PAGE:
Created by "King of the Hill" veterans Mike Judge, John Altschuler and Dave Krinsky, the comedy of "Silicon Valley" is rooted in its characters and their foibles. But one big question that hangs over the series: What becomes of the Peter Gregory character? Actor Welch died in December from lung cancer, and an HBO spokeswoman says Welch completed production of five episodes before his death; the remaining three episodes in season one were rewritten to explain the absence of his important character.
Syfy renewed "Helix" for a 12-episode second season to air in 2015.
Amazon.com renewed "Alpha House" for a second season.
Esquire Network renewed docuseries "Friday Night Tykes" for a second season.
BBC American has renewed its new drama "The Musketeers" for a second season in advance of the show's first-season premiere at 9 p.m. June 22.
Showtime picked up a seventh season of over-the-hill comedy "Nurse Jackie" in advance of the show's 9 p.m. April 13 sixth-season debut.
ABC canceled "Mind Games" last week and will replace it with "Celebrity Wife Swap" starting April 15. ABC also canceled "Once Upon a Time in Wonderland," which aired its final episode on Thursday.
Fox's "Rake," already downgraded to Fridays, moves this week to Saturday and will air its last two episodes from 8-10 p.m.
Vote for your favorite (and against your least favorite) prime-time shows in the Post-Gazette's annual online Keep or Cancel poll: http://old.post-gazette.com/tv/poll/default.asp.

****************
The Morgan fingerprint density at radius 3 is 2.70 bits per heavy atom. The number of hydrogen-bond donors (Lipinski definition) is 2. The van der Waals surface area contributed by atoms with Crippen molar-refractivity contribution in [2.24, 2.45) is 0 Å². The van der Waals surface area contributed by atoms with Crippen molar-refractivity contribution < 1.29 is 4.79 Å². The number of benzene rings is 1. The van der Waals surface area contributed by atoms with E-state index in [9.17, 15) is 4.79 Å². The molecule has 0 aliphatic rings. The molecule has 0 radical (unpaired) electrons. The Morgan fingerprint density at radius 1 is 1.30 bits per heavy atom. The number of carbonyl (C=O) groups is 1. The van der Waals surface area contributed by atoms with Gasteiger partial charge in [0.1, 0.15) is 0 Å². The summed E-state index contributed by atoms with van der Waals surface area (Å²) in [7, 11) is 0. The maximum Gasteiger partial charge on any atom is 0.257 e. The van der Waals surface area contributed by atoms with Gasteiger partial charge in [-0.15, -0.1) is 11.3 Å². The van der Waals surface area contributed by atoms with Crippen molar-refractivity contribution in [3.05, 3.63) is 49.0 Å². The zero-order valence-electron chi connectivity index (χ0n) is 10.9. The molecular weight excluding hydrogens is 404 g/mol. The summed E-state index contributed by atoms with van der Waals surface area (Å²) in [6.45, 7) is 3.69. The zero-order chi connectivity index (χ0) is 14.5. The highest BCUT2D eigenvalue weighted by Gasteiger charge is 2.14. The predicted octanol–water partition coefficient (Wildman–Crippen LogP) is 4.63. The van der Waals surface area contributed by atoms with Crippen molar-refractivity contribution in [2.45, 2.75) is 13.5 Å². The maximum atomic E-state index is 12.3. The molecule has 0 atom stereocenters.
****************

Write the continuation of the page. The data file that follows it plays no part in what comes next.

Of local note
Sophie Guest, a third-grader at Avonworth Elementary, will appear in next week's episode of CBS's "Two and a Half Men" (9 p.m. Thursday, KDKA-TV) as Kid No. 4. The young actress recently played the daughter of the coroner on shot-in-Pittsburgh series "Those Who Kill" and appeared in "Jack Reacher" and the upcoming films "Draft Day" and "The Fault in Our Stars."
Pennsylvania's own version of C-SPAN, PCN, will air a Democratic gubernatorial debate from Harrisburg at 7 p.m. Wednesday.
Animator John R. Dilworth, creator of Cartoon Network's "Courage the Cowardly Dog," will give a lecture at 5:30 p.m. Saturday in the University Center's George R. White Theatre, 414 Wood St., Downtown, at Point Park University. The lecture is free and open to the public and will include a question-and-answer session.
Duquesne University-produced kids science show "Scientasic!" -- aimed at children 8-13 -- returns for a new episode on the importance of sleep in cognitive function, airing at 7 p.m. Sunday on WQED-TV.